After 10 months of design, programming, testing, and revision, The Oregon Trail was ready for release – reimagined and newly programmed from the ground up, thereby launching the second generation of the game. In addition to being highly graphical, the new design was the first to include many of the features that people now associate with the game – such as crossing rivers, stopping at landmarks, naming your party members, contracting diseases such as dysentery, carrying meat back to the wagon, choosing a profession, carrying spare parts, seeing daily weather updates, talking to people along the way, having members of your party die, erecting tombstones, and earning points based on your performance. This was also the version that introduced the iconic animation of an ox pulling a wagon across the landscape. Furthermore, this was the first version to be driven by a complex set of interlocking mathematical simulation models – including models for weather, health, and river conditions. In August MECC released the completed product to the home market, but did not make the product available as part of its site licensing program for schools.
After strong pushback from schools all across Minnesota and elsewhere, MECC relented and agreed to include The Oregon Trail in the site licensing program for schools. The software that was sold to schools was identical to the home version, but the packaging and labeling was completely different, and the school version included a teacher’s manual. The product soon achieved the greatest penetration in North American schools of all educational software products. The overwhelming popularity of the product in schools was an important factor in driving the sales of the home market version.
MECC released a DOS version of The Oregon Trail that was essentially identical to the Apple II version. However, the graphics had to be redrawn for the DOS version, using a different color palette and a slightly different resolution – and therefore screen shots of the DOS version are slightly different than the corresponding Apple II screen shots.
MECC adapted The Oregon Trail for computers with mouse-based interfaces. The resulting releases were for Mac (1991, black & white), DOS (1992, “Oregon Trail Deluxe”), and Windows (1993). These versions included certain augmented details that were not present in the earlier Apple II and DOS versions of the game, but otherwise employed the same game structure and underlying mathematical models.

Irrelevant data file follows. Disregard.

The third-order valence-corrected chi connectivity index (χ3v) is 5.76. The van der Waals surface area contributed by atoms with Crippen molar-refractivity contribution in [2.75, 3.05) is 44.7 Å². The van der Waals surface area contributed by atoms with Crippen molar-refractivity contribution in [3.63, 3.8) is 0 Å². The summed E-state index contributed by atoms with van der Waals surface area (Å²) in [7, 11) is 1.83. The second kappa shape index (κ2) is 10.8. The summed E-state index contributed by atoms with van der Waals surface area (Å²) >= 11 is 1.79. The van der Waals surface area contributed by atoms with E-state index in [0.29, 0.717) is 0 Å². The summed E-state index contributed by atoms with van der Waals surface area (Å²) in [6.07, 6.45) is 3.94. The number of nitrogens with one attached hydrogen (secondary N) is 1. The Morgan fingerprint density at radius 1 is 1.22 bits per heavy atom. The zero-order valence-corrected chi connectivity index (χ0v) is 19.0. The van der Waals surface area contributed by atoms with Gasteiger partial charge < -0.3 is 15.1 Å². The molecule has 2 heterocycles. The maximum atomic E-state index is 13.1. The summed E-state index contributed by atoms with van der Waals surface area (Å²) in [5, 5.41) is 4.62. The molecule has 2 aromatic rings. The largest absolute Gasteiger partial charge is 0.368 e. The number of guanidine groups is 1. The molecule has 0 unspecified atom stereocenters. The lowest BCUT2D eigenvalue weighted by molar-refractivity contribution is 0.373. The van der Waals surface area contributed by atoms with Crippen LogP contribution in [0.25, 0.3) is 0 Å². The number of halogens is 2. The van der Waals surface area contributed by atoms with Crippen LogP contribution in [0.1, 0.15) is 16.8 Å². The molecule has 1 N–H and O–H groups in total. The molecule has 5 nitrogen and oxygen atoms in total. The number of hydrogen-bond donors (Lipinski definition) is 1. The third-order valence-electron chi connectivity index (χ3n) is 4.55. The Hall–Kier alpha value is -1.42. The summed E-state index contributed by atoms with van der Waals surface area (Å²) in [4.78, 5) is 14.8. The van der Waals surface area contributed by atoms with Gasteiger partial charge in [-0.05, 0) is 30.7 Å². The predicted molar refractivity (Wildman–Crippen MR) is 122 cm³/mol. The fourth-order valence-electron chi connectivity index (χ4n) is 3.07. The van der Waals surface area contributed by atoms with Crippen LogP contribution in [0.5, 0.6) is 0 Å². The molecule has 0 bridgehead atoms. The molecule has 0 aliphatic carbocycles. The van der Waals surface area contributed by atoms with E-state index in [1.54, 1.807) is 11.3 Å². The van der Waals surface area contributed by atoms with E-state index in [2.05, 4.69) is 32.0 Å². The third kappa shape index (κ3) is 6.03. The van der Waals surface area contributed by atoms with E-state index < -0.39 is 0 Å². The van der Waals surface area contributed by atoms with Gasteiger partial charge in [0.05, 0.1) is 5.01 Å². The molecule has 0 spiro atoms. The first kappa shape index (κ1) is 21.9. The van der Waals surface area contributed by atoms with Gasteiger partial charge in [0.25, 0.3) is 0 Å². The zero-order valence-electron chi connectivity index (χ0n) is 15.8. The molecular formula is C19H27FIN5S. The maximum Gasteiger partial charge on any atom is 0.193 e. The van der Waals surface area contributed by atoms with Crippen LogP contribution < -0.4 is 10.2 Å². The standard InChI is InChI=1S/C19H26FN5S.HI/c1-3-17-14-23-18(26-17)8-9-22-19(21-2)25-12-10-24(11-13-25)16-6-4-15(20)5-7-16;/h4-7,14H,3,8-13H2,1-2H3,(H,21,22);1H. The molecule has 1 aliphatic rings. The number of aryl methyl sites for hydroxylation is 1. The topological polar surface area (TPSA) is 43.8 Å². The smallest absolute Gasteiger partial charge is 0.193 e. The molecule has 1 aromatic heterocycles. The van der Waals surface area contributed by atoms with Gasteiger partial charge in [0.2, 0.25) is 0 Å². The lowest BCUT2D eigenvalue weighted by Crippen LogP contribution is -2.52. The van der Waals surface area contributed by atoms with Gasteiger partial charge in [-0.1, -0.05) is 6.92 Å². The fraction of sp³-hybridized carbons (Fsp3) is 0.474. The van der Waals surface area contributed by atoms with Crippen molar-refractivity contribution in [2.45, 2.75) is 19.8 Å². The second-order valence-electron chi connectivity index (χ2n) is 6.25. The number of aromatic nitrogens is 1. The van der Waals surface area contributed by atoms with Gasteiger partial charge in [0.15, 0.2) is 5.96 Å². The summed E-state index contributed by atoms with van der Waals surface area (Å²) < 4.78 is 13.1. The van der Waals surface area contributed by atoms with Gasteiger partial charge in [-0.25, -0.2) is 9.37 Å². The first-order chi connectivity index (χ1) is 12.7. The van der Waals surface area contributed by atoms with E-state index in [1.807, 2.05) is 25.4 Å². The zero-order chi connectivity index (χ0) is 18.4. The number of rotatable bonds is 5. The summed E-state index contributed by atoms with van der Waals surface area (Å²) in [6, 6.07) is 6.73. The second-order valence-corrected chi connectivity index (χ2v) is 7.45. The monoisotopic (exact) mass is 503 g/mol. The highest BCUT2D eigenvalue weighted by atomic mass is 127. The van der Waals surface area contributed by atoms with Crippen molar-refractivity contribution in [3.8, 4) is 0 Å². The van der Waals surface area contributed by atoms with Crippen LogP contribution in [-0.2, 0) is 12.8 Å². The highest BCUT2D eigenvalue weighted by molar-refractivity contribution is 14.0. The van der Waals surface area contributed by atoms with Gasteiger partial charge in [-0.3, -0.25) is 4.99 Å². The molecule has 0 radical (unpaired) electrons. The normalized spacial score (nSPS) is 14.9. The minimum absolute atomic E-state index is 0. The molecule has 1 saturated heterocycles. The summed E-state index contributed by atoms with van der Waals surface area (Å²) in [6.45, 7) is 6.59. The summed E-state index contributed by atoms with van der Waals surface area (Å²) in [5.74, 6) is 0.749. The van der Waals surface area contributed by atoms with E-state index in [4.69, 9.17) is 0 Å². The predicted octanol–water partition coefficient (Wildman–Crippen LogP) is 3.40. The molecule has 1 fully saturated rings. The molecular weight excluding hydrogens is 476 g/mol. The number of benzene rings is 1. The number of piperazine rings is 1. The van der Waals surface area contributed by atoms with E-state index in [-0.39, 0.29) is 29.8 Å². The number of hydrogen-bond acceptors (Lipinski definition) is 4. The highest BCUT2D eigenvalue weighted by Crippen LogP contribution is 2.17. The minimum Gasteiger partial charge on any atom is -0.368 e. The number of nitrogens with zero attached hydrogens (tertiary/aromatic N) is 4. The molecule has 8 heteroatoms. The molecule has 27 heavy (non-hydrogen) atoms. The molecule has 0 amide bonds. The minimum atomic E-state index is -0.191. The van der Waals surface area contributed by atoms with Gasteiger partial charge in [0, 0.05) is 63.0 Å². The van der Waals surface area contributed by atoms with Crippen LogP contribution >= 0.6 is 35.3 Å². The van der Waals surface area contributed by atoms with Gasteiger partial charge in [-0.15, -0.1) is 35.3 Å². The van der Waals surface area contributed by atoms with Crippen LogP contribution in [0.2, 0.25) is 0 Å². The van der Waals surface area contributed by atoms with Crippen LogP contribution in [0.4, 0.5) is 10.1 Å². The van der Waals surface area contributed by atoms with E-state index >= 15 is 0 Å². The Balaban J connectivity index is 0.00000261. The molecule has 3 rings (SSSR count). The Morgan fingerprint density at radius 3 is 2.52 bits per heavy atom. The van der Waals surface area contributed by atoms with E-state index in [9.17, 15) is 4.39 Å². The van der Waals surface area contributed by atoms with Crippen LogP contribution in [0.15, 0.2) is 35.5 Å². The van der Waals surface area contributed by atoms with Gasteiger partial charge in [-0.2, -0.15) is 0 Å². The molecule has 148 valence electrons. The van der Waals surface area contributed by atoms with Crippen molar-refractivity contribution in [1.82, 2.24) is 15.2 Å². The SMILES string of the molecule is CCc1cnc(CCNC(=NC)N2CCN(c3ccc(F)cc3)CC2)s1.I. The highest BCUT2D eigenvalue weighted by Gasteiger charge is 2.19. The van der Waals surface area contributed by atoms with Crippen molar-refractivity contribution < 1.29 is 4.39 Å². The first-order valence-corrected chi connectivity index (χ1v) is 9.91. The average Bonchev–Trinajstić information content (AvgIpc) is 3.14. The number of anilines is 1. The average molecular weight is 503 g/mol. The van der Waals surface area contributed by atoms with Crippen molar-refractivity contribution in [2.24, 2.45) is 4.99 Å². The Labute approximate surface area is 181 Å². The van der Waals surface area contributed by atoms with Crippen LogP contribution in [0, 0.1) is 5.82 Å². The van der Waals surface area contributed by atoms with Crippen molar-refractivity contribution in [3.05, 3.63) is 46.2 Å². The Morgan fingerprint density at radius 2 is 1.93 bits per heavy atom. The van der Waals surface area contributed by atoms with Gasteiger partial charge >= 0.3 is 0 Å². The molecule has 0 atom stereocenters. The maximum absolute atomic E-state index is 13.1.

Shortly before the third generation of the product appeared, the CEO of MECC announced that The Oregon Trail was currently generating one-third of MECC’s revenues. Even after the third generation product was released and sold well, the second generation product continued to be sold as the “classic” version of the game.
MECC released Oregon Trail II, the first re-imagined version of the game in ten years, thereby launching the third generation of the game. The principal designer of this version was Wayne Studer. In some ways this third generation was quite similar to the second generation, carrying over all of the innovations from that generation. However, many of these pre-existing features were augmented by adding new details and complexity. Some completely new features were also added, such as being able to play the game in any of 20 different historical years. The combination of new details and new features clearly distinguished the game from its predecessors. The new product sold exceedingly well, generating a lot of revenue for Softkey, the company that bought MECC in 1995.
Softkey and its successors (The Learning Company, Riverdeep, Broderbund) released three new versions of the game, labeling them as “3rd Edition”, “4th Edition”, and “5th Edition”. One reason for these releases was the changing hardware – as personal computers evolved, it was necessary to update the game to keep up with the times. And while the designers of these later versions clearly made changes – revising the appearance of the product, adding new features, and eliminating some existing features – all of these versions can be considered as part of the third generation of the game.
The current nostalgic revival of The Oregon Trail is based almost entirely on the second generation of the product. Screen shots showing the “original” game are all drawn from the 1985 Apple II version or its equivalent DOS version. Spin-offs such as card games, board games, and handheld devices all make explicit references to the graphics and familiar conventions of the second generation.